The Trap Is Sprung! The upper part of the flower, in which the plant produces its oily perfume, has a waxy surface, made more slippery by the perfume itself. As bees go about collecting their treasure, they usually slip and fall into the lower part of the flower – the “bucket” that gives the flower its name. Above the bucket is a gland that drips a watery fluid through a spigot, keeping the bucket partially filled. This species of orchid bee is just the right size and weight for the remarkable process that takes place during its visit to this fascinating flower. The bee, having fallen into the bottom of the bucket, would perish there in the liquid, unable to escape, were it not for a small “step” on the edge of the bucket. This step is just the right size and shape to enable the bee to pull itself out of the pool.

Alas, however, our bee would remain trapped in the flower were it not for a small tunnel located beyond the step. The tunnel, or tube, is just large enough for our species of orchid bee to pass through, and so he begins his escape. But just as he is about to exit to freedom, his escape tube contracts, holding the bee tightly in place. The contraction of this tube causes the secretion of a small amount of glue onto the bee’s back, but only upon a tiny, targeted area so as not to inhibit the bee’s ability to fly. Then two orange-colored sacs containing pollen (when the flower is in its “male phase”) are pressed onto the glue. It takes around 45 minutes to an hour for the glue to set, after which the escape tube relaxes and the bee flies free, now carrying the only pollen sacs that flower will produce.

Not Done Yet… Our be, despite his harrowing adventure, still has his lady friends in mind, and is in no way deterred from visiting another bucket orchid of the same species to top up his cologne supply. Alas, during the gathering of more scent oil, he again finds himself plunged into the bucket of another bucket orchid. Doggedly, he climbs out of the pool using the convenient step and goes through the now-familiar tunnel of freedom. This time, if the orchid flower has entered its “female phase,” instead of pollen sacs awaiting him at the end of the tunnel, there is a small hook-like structure. This removes the pollen sacs from the bee’s back and causes them to open and pollinate the flower’s pistil, or female reproductive organ, beginning the process leading to the development of orchid seeds, and thus ensuring another generation of this incredible plant.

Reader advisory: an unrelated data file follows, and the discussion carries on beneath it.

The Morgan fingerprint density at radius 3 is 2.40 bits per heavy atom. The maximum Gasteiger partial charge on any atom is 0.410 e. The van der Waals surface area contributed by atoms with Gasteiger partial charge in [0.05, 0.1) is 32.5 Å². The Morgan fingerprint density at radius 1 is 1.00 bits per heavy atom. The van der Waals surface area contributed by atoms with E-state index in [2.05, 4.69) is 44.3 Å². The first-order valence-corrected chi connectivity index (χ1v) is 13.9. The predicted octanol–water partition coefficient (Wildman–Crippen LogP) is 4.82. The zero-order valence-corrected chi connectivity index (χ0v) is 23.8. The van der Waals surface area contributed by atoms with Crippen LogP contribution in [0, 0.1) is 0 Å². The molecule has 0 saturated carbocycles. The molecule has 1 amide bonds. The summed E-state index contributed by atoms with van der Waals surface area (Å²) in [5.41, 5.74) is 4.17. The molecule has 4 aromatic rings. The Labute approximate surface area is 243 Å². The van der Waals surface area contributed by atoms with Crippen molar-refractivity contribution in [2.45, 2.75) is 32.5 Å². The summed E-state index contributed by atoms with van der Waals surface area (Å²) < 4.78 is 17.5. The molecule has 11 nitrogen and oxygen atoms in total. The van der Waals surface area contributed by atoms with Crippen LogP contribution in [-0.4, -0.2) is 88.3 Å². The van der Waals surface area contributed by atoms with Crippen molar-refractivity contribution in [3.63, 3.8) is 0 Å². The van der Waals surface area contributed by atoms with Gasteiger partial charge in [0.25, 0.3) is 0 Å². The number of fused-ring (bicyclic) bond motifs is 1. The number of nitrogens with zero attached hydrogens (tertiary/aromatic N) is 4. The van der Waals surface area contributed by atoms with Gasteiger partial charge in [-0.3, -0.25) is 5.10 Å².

Bees at the bottom of an orchid’s “bucket.”

Natural Selection Insufficient: Interestingly, even Charles Darwin recognized that there was no indication in the fossil record of the “evolution” of flowers, as he noted in an 1881 letter to botanist Sir Joseph Hooker. Darwin never did offer an explanation as to how a process like “natural selection” was sufficient to create a complex symbiotic (that is, mutually beneficial) relationship such as we see in this instance. In fact, the bucket orchid’s mechanism of pollination seems quite contrary to the norms of Darwinian theory. Process that makes survival more difficult and more prone to failure are supposed by Darwinism to be eliminated through natural selection, yet in the case of the bucket orchid, a complex mechanism that requires a partner with a single sub-species of bee – making survival even chancier – has flourished for millennia. Add to this the need of a simultaneous development of the highly specialized characteristics in the flower and pollinator, and a random process, such as described by Darwinian evolution, is totally improbable mathematically without intelligent direction…

This unique process prevents significant cross-pollination with other orchid species, helping to preserve the genetics of these plants in a relatively unchanged state from generation to generation. Bucket orchids still flourish today, inspiring wonder and joy in those who study them. This complex symbiotic relationship between a specific bee and a remarkable flower can only be the product of deliberate design. Any unbiased mind would have not choice but to agree.

The proclivity of man to deny that this world and the life within it are the products of a Great Designer is not new. Long ago, the great Jewish scholar we know as Paul wrote in frustration of those who find all sorts of ways to try to explain away the obvious:

“What may be known of God is manifest in them, for God has shown it to them. For since the creation of the world His invisible attributes are clearly seen, being understood by the things that are made, even His eternal power and Godhead, so that they are without excuse.” Romans 1:19-20

There are few examples that point any more clearly to the creative genius of that Great Designer than that of the little bucket orchid and the tenacious orchid bee.